A minute of silence and then a response: “Well, she was happy.” Another: “She kind of rocked back and forth the whole time she was holding him.” A few more responses, and then Katie slowly begins, “She—ummm—she talked really quietly.”
“Could you say more about that?” the teacher coaxes.
“Well, her voice reminds me of my mother’s voice when she called from the hospital to tell us we had a new baby sister last year.”
The teacher, turning to the other girls: “What do you think? Did anyone else notice her voice?”
The girls become more thoughtful and begin to reply with words like “reverence,” “heaven,” “love.”
The teacher: “I think I understand. I believe those words come to our minds because we are recognizing a great gift from our Heavenly Father. He loves us and trusts us so much that He is willing to share His creative powers with us. We feel such gratitude and reverence for this trust. Motherhood is a divine role.”
After this clear statement of doctrine and testimony, our teacher moves on to an activity where the girls identify qualities their own mothers exhibit that show an understanding of the divinity of motherhood. “Could each of you prepare for motherhood right now by practicing one of these very virtues—maybe being more patient, kinder, or more positive this week?”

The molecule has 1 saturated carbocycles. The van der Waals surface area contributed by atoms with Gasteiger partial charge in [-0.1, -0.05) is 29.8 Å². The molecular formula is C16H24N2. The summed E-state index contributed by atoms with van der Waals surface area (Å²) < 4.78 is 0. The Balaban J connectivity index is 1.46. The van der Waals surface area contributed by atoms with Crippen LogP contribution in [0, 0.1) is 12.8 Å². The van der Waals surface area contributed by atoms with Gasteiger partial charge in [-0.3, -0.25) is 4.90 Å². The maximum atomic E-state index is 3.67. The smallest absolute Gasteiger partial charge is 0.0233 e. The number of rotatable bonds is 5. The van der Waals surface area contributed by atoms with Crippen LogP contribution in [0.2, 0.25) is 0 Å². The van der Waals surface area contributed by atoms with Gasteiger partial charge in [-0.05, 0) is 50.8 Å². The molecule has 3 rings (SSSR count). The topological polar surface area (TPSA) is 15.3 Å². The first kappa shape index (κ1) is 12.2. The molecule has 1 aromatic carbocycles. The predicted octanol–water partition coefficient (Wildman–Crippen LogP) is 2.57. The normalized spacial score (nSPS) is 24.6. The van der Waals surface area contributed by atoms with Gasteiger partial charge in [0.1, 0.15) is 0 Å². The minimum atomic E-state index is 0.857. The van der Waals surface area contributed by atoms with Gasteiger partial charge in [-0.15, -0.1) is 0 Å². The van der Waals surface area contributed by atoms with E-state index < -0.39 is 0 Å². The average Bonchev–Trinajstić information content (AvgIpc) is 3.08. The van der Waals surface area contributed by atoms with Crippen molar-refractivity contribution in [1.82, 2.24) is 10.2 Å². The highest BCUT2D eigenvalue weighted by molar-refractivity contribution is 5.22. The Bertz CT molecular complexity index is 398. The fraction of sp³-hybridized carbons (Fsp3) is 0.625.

Each girl talks about her choice. Our teacher bears personal testimony. The closing prayer is offered.
A simple class. No sensational stories. No scholarly class members—just ones who come prepared to participate. No extraordinarily gifted teacher—just one who prayerfully prepares and uses techniques that allow her to help class members understand and apply true doctrine.
I telephoned our newly baptized friend last week to ask how things were going for her. Her response was enthusiastic: “My husband and I have been called to teach the 15- and 16-year-olds, and I’m learning so much!” I felt reassured and excited. What better place than a classroom—for her and for each of us!
President Hinckley encourages us: “We are all in it together, all of us, and we have a great work to do. Every teacher can be a better teacher than he or she is today.”11 I would add: Every learner can be a better learner than he or she is today. And every classroom can be a better classroom.
I pray that we will continue to hold on to one another through effective classroom learning. In the name of Jesus Christ, amen.